Concerns about energy security and rising greenhouse gas emissions have stimulated an unprecedented increase in the push for alternative energy use, including the use of plant biomass as a source of renewable energy (bioenergy). However, meeting alternative energy goals, while also meeting food demands and mitigating potential detrimental effects of industrialized agriculture, has emerged as a critical challenge facing our nation. The southwestern U.S. provides exciting opportunities to grow biofuels, because land use in the Southwest is not currently focused on growing large amounts of food and because multiple arid-land plants are highly efficient biofuel sources. SBSC’s Southwest biofuels program takes a two-pronged approach to improving our capacity to incorporate biofuels into our national energy portfolio: (1) using remote sensing and on-the-ground techniques to improve our understanding of the potential for bioenergy and (2) assessing the environmental consequences of bioenergy development, namely, greenhouse gas emissions, air and water quality effects, soil destabilization and dust production, and effects on exotic plan invasion.
Biological soil crusts (biocrusts) are commonly found on the soil surface in arid and semi-arid ecosystems (collectively called drylands). Biocrusts can consist of mosses, cyanobacteria, lichens, algae, and microfungi, and they strongly interact with the soil. These organisms or consortium of disparate organisms, depending on the specific biocrust, are important to the functioning of ecosystems and to the organization of plant and soil communities. To download a copy of “A Field Guide to Biological Soil Crusts of Western U.S. Drylands: Common Lichens and Bryophytes”, click on the adjacent Science tab.
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We study the links among different geomorphic processes that affect river valley landscapes in the Colorado River downstream from Glen Canyon Dam, Arizona. Dam-released flows affect the deposition and retention of sandbars that serve as sources for other sand resources, such as windblown sand dunes, throughout the Colorado River ecosystem. The degree to which the landscapes are differentially affected by river, wind, rainfall, or gravity-driven redistribution of river-derived sand is called sediment “connectivity”. Connectivity is affected by several factors including the amount of sand supplied as well as physical and vegetative barriers to sand transport. Connectivity affects the condition of natural and cultural resources – such as archaeological sites – in the ecosystem. In particular, we assess the potential for Colorado River sand to enhance the preservation of river-corridor archeological resources through burial by wind deposition and/or mitigation of gully erosion.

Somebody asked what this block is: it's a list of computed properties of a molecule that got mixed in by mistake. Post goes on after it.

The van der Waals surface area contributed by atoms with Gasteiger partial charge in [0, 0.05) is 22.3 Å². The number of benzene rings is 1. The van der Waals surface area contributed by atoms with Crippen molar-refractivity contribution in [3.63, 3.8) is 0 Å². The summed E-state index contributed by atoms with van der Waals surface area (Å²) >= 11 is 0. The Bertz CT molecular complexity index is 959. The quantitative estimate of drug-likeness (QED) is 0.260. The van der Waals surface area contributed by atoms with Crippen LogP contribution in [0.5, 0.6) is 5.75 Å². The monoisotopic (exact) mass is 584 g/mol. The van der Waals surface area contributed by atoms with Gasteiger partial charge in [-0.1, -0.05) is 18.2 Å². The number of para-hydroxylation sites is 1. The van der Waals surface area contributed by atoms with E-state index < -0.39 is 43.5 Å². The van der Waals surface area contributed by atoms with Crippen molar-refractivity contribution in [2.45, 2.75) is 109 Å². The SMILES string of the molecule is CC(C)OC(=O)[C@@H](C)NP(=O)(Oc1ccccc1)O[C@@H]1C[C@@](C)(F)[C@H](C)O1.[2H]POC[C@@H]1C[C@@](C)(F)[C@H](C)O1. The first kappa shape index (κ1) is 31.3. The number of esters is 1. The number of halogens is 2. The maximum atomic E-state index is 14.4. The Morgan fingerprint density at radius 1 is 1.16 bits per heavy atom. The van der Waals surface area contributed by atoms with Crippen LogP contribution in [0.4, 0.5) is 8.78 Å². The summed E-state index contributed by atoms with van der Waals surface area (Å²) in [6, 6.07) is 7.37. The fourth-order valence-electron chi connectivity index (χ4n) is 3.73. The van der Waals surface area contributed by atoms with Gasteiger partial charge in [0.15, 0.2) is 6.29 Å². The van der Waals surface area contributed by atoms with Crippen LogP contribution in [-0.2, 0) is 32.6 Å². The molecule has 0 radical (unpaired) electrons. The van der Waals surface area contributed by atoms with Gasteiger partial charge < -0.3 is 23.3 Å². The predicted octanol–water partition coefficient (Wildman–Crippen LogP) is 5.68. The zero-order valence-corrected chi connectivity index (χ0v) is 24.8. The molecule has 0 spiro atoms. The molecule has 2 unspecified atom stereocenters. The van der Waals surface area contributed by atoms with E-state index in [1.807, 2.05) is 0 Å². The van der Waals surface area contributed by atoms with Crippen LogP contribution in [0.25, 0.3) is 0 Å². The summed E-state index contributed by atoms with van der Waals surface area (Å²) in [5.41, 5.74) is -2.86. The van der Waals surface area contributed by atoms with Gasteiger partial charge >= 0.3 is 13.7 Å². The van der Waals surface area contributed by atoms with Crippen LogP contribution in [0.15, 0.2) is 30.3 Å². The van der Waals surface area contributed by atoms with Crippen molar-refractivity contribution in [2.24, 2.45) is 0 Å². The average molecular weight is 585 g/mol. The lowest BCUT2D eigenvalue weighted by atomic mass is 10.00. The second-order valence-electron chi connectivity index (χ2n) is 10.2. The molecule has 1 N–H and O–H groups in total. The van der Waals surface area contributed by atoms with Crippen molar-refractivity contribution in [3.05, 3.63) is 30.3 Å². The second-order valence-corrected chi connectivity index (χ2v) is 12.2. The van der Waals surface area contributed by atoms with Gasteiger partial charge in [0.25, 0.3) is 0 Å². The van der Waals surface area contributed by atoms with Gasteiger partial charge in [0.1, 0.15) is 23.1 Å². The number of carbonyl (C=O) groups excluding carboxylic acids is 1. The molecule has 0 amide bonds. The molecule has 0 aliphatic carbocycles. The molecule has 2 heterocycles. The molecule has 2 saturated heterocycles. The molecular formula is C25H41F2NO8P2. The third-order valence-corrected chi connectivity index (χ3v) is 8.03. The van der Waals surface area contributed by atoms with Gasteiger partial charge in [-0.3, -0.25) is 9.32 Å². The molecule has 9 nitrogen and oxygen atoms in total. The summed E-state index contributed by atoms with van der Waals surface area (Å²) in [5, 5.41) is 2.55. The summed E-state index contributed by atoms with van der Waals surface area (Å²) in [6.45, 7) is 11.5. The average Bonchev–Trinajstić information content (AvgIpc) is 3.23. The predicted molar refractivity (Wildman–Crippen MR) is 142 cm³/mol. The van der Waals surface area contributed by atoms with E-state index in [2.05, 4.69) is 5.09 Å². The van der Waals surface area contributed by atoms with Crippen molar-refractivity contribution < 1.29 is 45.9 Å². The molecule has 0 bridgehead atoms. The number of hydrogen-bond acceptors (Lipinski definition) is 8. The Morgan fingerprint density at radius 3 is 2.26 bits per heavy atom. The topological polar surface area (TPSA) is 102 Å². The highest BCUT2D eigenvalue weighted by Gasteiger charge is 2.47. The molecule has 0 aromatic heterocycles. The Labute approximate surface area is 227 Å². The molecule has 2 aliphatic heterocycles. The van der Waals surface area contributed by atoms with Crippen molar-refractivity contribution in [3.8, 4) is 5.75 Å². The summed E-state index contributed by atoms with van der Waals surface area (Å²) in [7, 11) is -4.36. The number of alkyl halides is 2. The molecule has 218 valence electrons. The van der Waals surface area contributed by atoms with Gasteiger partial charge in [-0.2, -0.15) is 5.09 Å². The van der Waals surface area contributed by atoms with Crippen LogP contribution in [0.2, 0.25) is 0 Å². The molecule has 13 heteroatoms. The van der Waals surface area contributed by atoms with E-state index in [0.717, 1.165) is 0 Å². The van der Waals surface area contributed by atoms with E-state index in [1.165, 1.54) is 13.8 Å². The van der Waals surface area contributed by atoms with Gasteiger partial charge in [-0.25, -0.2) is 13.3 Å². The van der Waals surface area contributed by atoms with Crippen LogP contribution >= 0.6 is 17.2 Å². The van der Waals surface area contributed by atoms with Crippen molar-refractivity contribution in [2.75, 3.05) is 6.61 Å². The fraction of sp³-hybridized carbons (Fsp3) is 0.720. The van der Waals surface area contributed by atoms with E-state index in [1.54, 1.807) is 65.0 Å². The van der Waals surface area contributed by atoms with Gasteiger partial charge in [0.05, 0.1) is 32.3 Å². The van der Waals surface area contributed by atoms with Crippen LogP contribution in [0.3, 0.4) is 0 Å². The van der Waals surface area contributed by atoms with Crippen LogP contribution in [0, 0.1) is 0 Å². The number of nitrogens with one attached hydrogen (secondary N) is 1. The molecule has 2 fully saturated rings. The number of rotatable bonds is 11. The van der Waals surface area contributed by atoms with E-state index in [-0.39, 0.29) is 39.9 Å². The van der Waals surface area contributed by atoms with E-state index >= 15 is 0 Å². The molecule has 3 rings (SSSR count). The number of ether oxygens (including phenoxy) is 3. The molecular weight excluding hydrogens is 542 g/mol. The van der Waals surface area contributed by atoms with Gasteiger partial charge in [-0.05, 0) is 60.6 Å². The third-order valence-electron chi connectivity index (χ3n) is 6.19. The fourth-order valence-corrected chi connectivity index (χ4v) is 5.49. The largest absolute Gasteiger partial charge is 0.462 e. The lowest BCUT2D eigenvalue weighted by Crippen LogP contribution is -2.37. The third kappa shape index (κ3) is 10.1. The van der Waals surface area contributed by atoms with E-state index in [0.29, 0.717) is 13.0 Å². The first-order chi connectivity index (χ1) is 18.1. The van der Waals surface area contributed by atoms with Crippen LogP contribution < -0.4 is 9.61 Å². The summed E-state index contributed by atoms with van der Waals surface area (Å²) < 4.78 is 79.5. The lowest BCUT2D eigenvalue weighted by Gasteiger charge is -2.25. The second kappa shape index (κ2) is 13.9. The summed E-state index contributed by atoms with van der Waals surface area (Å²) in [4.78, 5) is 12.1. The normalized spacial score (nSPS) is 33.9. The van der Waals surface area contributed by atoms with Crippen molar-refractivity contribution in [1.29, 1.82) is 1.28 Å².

Riparian vegetation has increased dramatically along the Colorado River downstream of Glen Canyon Dam since the closure of the dam in 1963. The spatial patterns and temporal rates of vegetation increase occur due to changes in river hydrology, dam operations, and climate. The increase in vegetation, particularly onto otherwise bare sandbars, has impacted recreational, geomorphological, biological, and cultural resources along the river. Some of the riparian vegetation is non-native, invasive Tamarix that has recently been subject to herbivory and defoliation by the northern tamarisk beetle which has been in the Grand Canyon region since approximately 2009. We use remote sensing of very high resolution multispectral imagery and lidar acquired from fixed-wind airplanes and helicopters to monitor and research the short- and long-term dynamics of riparian vegetation and associated environmental science issues in the region.
Dryland regions have been degraded by invasive species, wildfire, overgrazing, agricultural conversion, energy development, recreational activity, and urban growth. These disturbances and others are accelerated by one of the fastest growing human populations in the country and a pressing background of decreasing water availability due to drought and elevated temperatures that are projected to become more pronounced. Recovery from disturbance in face of global change pressures represents a substantial challenge to agencies that manage large tracts of land because the potential reduction and loss of ecosystem productivity could have large economic, social, and environmental costs. Restoration and rehabilitation practices are critically needed to promote recovery from disturbance, improve the health and integrity of drylands, and ensure the long-term sustainability of ecosystem services.